Myers, Forrest Warden, 1941-  Search this
Novros, David, 1941-  Search this
Ruda, Edwin  Search this
Shields, Alan, 1944-  Search this
Smith, Tony, 1912-1980  Search this
Thompson, Bob, 1937-1966  Search this
Valledor, Leo, 1936-1989  Search this
Extent:
50 Linear feet
0.001 Gigabytes
Type:
Collection descriptions
Archival materials
Gigabytes
Interviews
Transcripts
Photographs
Date:
1961-2006
Summary:
The records of the New York artist-cooperative Park Place, The Gallery of Art Research, Inc. and the Soho contemporary art gallery Paula Cooper Gallery measure 50 linear feet and 0.001 GB and date from 1961 to 2006. The collection documents the founding of the Park Place Gallery and its artists through correspondence, artists' files, photographic materials, financial records, printed and digital materials, and scattered business records. The bulk of the collection is Paula Cooper Gallery records; nearly two-thirds of which are artists' files containing a variety of materials such as correspondence, printed materials, and photographic materials. Also found is additional business correspondence, business records, financial records, and printed materials for Paula Cooper Gallery, as well as a handful of records from Paula Johnson Gallery.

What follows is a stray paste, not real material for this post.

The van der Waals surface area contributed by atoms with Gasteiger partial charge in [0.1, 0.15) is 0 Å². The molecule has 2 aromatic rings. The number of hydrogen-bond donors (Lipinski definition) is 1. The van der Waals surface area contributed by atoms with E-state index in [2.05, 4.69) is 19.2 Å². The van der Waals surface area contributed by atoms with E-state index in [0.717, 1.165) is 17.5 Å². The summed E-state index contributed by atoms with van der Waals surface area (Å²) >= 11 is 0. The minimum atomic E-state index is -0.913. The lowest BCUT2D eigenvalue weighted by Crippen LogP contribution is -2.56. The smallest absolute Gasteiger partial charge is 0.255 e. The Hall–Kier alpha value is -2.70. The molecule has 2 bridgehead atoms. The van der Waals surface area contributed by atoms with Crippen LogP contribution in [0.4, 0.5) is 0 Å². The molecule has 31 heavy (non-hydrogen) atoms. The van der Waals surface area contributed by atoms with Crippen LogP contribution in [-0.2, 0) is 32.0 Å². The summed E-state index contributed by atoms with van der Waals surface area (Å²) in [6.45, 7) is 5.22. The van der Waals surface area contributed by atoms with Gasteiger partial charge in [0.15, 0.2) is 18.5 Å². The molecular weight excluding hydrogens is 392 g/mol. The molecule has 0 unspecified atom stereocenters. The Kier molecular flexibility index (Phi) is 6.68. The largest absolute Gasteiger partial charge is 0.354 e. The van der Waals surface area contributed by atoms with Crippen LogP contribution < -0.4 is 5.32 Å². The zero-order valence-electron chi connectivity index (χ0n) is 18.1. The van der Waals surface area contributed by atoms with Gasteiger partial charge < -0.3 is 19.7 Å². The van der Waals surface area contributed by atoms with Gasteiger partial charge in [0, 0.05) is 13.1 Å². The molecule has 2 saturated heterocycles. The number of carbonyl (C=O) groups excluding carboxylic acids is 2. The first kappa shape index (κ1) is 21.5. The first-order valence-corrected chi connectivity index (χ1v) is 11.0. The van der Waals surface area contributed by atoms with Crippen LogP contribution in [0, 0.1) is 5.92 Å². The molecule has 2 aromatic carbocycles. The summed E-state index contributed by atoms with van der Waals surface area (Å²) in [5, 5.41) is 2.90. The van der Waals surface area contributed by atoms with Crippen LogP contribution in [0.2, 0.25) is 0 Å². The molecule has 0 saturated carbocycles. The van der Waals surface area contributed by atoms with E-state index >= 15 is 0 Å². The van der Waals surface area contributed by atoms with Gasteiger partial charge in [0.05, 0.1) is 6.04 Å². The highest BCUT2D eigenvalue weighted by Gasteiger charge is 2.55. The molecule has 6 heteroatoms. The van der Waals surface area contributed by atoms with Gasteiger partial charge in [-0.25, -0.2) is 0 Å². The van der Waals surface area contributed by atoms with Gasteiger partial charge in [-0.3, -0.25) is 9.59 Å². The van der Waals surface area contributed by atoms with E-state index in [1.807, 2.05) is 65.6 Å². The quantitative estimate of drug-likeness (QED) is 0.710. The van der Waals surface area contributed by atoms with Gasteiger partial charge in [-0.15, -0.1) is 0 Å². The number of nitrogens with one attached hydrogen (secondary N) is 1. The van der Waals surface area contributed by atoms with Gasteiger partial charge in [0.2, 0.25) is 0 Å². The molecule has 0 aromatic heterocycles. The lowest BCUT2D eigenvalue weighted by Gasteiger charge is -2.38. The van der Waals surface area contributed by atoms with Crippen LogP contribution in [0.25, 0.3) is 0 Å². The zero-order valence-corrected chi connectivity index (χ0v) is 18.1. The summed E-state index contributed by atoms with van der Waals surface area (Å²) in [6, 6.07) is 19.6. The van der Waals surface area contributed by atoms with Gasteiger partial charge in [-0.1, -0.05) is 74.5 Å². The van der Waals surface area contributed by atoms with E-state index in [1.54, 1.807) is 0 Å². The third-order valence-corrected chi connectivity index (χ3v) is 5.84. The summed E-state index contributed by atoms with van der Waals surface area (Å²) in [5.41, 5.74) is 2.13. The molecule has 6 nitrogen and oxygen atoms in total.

Scope and Content Note:
The records of the New York artist-cooperative Park Place, The Gallery of Art Research, Inc. and the Soho contemporary art gallery Paula Cooper Gallery measure 50 linear feet and 0.001 GB and date from 1961 to 2006. The collection documents the founding of the Park Place Gallery and its artists through correspondence, artists' files, photographic materials, financial records, printed and digital materials, and scattered business records. The bulk of the collection is Paula Cooper Gallery records; nearly two-thirds of which are artists' files containing a variety of materials such as correspondence, printed materials, and photographic materials. Also found is additional business correspondence, business records, financial records, and printed materials for Paula Cooper Gallery, as well as a handful of records from Paula Johnson Gallery.